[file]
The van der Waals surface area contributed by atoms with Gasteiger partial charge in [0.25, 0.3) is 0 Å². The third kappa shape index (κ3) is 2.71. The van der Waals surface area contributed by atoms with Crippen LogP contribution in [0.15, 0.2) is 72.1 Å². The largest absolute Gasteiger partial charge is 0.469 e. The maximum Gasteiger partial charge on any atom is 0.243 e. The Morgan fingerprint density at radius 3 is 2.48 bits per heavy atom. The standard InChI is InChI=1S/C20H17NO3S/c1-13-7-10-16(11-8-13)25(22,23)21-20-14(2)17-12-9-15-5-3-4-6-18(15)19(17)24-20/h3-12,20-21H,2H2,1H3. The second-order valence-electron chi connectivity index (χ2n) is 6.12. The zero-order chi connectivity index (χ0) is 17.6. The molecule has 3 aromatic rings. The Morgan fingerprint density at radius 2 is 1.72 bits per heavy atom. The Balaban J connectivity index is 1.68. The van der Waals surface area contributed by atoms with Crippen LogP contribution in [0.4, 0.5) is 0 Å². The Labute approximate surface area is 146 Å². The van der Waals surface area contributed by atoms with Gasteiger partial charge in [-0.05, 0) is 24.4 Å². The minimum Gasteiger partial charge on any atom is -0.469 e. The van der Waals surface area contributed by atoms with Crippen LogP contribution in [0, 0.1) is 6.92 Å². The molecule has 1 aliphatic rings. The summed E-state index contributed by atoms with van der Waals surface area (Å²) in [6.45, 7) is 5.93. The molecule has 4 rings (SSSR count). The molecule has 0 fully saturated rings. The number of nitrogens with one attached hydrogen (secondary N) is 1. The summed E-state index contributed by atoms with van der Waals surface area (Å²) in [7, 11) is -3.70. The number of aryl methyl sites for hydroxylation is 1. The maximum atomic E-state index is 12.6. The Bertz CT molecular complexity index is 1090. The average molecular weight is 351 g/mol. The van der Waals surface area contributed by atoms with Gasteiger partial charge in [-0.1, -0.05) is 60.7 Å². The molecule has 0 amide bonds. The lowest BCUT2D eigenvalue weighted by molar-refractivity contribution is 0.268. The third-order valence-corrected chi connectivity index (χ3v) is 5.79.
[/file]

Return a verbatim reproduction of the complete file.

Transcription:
The van der Waals surface area contributed by atoms with Gasteiger partial charge in [0.25, 0.3) is 0 Å². The third kappa shape index (κ3) is 2.71. The van der Waals surface area contributed by atoms with Crippen LogP contribution in [0.15, 0.2) is 72.1 Å². The largest absolute Gasteiger partial charge is 0.469 e. The maximum Gasteiger partial charge on any atom is 0.243 e. The Morgan fingerprint density at radius 3 is 2.48 bits per heavy atom. The standard InChI is InChI=1S/C20H17NO3S/c1-13-7-10-16(11-8-13)25(22,23)21-20-14(2)17-12-9-15-5-3-4-6-18(15)19(17)24-20/h3-12,20-21H,2H2,1H3. The second-order valence-electron chi connectivity index (χ2n) is 6.12. The zero-order chi connectivity index (χ0) is 17.6. The molecule has 3 aromatic rings. The Morgan fingerprint density at radius 2 is 1.72 bits per heavy atom. The Balaban J connectivity index is 1.68. The van der Waals surface area contributed by atoms with Crippen LogP contribution in [0.4, 0.5) is 0 Å². The Labute approximate surface area is 146 Å². The van der Waals surface area contributed by atoms with Gasteiger partial charge in [-0.05, 0) is 24.4 Å². The minimum Gasteiger partial charge on any atom is -0.469 e. The van der Waals surface area contributed by atoms with Crippen LogP contribution in [0, 0.1) is 6.92 Å². The molecule has 1 aliphatic rings. The summed E-state index contributed by atoms with van der Waals surface area (Å²) in [6.45, 7) is 5.93. The molecule has 4 rings (SSSR count). The molecule has 0 fully saturated rings. The number of nitrogens with one attached hydrogen (secondary N) is 1. The summed E-state index contributed by atoms with van der Waals surface area (Å²) in [7, 11) is -3.70. The number of aryl methyl sites for hydroxylation is 1. The maximum atomic E-state index is 12.6. The Bertz CT molecular complexity index is 1090. The average molecular weight is 351 g/mol. The van der Waals surface area contributed by atoms with Gasteiger partial charge in [-0.1, -0.05) is 60.7 Å². The molecule has 0 amide bonds. The lowest BCUT2D eigenvalue weighted by molar-refractivity contribution is 0.268. The third-order valence-corrected chi connectivity index (χ3v) is 5.79.